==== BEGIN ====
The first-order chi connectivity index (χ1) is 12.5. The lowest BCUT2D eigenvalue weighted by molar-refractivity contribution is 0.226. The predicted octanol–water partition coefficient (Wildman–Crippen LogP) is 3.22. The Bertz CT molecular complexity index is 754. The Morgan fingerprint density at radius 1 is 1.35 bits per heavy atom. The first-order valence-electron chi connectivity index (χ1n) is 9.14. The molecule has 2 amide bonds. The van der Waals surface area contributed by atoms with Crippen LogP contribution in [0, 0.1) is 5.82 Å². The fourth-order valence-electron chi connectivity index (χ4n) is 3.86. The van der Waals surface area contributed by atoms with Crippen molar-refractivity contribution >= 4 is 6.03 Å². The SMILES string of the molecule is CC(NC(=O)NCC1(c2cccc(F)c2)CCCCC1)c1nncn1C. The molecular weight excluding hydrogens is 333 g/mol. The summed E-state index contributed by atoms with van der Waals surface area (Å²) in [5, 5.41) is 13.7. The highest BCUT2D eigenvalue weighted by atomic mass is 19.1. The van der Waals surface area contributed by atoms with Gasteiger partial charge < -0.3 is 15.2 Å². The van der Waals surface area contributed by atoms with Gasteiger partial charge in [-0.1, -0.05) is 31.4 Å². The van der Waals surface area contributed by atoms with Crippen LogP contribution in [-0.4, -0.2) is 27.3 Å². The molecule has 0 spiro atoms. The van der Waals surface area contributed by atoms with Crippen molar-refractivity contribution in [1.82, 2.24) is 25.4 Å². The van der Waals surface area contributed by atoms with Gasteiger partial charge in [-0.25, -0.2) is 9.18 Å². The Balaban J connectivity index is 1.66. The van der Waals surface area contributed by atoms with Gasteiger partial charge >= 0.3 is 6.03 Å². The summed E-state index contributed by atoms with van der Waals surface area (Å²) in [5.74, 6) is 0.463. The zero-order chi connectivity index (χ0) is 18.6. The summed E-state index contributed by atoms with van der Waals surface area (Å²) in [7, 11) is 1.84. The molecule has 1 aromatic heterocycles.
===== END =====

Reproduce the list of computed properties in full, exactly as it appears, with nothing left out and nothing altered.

The first-order chi connectivity index (χ1) is 12.5. The lowest BCUT2D eigenvalue weighted by molar-refractivity contribution is 0.226. The predicted octanol–water partition coefficient (Wildman–Crippen LogP) is 3.22. The Bertz CT molecular complexity index is 754. The Morgan fingerprint density at radius 1 is 1.35 bits per heavy atom. The first-order valence-electron chi connectivity index (χ1n) is 9.14. The molecule has 2 amide bonds. The van der Waals surface area contributed by atoms with Crippen LogP contribution in [0, 0.1) is 5.82 Å². The fourth-order valence-electron chi connectivity index (χ4n) is 3.86. The van der Waals surface area contributed by atoms with Crippen molar-refractivity contribution >= 4 is 6.03 Å². The SMILES string of the molecule is CC(NC(=O)NCC1(c2cccc(F)c2)CCCCC1)c1nncn1C. The molecular weight excluding hydrogens is 333 g/mol. The summed E-state index contributed by atoms with van der Waals surface area (Å²) in [5, 5.41) is 13.7. The highest BCUT2D eigenvalue weighted by atomic mass is 19.1. The van der Waals surface area contributed by atoms with Gasteiger partial charge < -0.3 is 15.2 Å². The van der Waals surface area contributed by atoms with Gasteiger partial charge in [-0.1, -0.05) is 31.4 Å². The van der Waals surface area contributed by atoms with Crippen LogP contribution in [-0.4, -0.2) is 27.3 Å². The molecule has 0 spiro atoms. The van der Waals surface area contributed by atoms with Crippen molar-refractivity contribution in [1.82, 2.24) is 25.4 Å². The van der Waals surface area contributed by atoms with Gasteiger partial charge in [-0.25, -0.2) is 9.18 Å². The Balaban J connectivity index is 1.66. The van der Waals surface area contributed by atoms with Gasteiger partial charge >= 0.3 is 6.03 Å². The summed E-state index contributed by atoms with van der Waals surface area (Å²) in [5.74, 6) is 0.463. The zero-order chi connectivity index (χ0) is 18.6. The summed E-state index contributed by atoms with van der Waals surface area (Å²) in [7, 11) is 1.84. The molecule has 1 aromatic heterocycles.